(11 am. – promoted by ek hornbeck)
There is nothing in this world that one cannot get more cheaply by using more oil to get it – whether by importing it, mechanizing its production, or using more energy to extract it. This is not only true of industry, but of people as well: Americans moved to the suburbs because it was cheaper to drive farther than to work through the problems of urbanization, and one could get a larger house with a larger yard in the bargain. As long as it was cheaper to pay rent to Saudi Arabia for the oil, because that is what we are doing, than to pay rent to the government for a working city, people chose to pay rent to OPEC rather than taxes to the overnment. This ability of oil to be used in place of almost everything else, and not whether there is “enough” oil, is the special property that makes it the basic scarcity of the world economy.
— Stirling Newberry, American Thermidor
If you haven’t read it, American Thermidor (part 1, part 2, pdf) is well worth your time. Personally, I think maybe Stirling goes too far in suggesting that the enoughness of oil is not its critical feature, but your mileage may vary.
Previously, I showed the linear relationship between global energy use and population growth, suggesting that a population crash is the predictable outcome of the coming decline in energy use following peak oil (year 2011), peak gas (year 2020), and peak coal (year 2030).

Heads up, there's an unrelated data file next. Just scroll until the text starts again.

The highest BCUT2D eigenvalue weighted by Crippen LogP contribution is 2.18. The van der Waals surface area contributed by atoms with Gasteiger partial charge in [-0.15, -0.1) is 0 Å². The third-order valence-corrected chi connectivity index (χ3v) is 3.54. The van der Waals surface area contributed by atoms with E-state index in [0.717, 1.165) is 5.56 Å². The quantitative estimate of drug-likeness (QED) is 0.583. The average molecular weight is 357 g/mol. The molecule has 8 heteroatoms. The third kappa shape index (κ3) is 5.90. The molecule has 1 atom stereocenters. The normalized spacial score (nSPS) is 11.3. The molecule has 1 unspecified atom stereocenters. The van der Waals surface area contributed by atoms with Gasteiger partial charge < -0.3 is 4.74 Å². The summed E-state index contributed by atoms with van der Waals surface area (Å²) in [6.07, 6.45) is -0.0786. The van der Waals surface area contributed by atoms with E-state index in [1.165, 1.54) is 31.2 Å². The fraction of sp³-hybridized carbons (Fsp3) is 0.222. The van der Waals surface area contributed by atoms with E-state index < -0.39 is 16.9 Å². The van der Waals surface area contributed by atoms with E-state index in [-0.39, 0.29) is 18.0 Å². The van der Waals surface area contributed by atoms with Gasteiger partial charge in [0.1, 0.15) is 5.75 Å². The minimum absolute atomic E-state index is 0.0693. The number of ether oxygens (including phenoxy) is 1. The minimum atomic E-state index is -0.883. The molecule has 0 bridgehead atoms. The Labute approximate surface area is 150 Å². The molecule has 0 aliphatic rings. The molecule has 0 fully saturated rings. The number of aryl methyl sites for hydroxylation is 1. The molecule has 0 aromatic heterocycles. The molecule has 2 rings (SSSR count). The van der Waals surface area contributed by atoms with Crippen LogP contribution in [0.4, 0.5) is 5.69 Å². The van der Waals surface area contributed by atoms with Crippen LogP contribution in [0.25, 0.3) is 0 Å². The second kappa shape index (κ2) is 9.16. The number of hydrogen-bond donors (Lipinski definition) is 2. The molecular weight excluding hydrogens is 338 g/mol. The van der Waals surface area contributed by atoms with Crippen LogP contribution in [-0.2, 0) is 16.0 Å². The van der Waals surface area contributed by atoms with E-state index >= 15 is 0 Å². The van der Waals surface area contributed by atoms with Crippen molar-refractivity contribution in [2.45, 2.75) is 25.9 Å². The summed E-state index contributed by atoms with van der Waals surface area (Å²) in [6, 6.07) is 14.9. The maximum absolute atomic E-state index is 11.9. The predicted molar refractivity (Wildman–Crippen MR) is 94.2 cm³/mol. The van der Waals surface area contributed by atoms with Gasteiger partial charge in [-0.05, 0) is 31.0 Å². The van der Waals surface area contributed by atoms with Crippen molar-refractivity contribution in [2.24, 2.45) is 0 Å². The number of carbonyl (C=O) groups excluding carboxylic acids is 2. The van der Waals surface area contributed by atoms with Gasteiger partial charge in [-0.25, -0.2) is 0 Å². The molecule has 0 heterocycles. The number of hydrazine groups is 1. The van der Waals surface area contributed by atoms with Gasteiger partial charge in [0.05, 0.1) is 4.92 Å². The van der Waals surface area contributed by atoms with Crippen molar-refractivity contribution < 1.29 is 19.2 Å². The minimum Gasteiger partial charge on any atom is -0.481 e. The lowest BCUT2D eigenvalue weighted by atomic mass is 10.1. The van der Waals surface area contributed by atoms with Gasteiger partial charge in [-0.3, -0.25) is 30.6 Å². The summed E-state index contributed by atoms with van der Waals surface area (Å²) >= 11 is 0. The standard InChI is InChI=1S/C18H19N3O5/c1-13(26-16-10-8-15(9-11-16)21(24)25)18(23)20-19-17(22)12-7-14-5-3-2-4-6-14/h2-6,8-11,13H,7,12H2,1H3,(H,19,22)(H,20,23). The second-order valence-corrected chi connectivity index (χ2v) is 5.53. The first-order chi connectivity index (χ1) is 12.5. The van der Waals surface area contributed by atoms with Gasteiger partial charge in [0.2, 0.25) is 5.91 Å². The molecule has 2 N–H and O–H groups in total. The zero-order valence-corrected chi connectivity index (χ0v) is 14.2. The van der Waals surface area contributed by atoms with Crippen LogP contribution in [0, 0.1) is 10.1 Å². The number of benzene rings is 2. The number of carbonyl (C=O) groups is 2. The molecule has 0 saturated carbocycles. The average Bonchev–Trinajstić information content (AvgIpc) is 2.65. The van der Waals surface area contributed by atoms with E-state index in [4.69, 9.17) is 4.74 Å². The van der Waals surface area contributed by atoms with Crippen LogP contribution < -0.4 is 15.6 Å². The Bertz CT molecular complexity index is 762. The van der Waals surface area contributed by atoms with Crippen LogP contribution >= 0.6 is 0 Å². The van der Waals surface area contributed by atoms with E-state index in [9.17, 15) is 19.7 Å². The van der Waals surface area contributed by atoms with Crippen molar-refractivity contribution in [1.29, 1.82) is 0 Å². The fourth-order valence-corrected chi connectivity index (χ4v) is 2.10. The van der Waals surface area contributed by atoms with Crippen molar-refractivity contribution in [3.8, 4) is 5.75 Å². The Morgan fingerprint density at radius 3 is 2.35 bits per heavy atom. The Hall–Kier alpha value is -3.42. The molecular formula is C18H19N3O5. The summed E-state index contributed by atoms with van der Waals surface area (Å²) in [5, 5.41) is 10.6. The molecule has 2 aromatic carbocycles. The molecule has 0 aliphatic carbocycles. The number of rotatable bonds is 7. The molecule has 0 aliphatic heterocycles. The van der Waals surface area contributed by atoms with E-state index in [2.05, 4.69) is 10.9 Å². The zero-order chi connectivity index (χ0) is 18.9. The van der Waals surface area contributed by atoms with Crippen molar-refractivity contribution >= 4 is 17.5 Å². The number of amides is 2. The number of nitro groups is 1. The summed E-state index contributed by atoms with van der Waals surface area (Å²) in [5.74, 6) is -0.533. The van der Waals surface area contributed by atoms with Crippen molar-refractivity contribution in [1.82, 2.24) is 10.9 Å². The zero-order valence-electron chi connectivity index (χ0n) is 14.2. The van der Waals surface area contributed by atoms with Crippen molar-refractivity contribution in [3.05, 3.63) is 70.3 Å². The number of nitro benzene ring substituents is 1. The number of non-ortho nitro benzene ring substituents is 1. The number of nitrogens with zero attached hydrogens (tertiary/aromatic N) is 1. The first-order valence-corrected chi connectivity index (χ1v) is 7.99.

As if “We’re all gonna die!” weren’t bad enough, it gets worse:
We’re all gonna die flat-ass broke!
Except for the Cleveland data, all the GDP data below are from World Bank Development Indicators, Internation Financial Statistics of the IMF, whereas all the energy data are from the US Census.
World-wide GDP as a function of energy use expressed in British Thermal Units (BTU)
I went through all the data, and just about every single country, except for a handful, e.g., Afghanistan, shows the same linear pattern.
Yes, we are entering a new phase of economic maturity, if by “maturity” you mean “death.”
Here’s the long-term data on the US GDP by energy use from Cutler Cleveland et al, pdf:
And here’s the US data from 1990-2007:
I find the sudden increase in the slope of the line between energy use and GDP oddly interesting. Did we suddenly get more bang from our petrol, or did Greenspan’s financial engineering have some outsized effect on GDP (as Stirling suggested policy makers were necessarily doing in our “paper for oil” scheme)?
Anyway, I hope it’s clear which way the world’s economies are going when fossil fuel use necessarily goes south.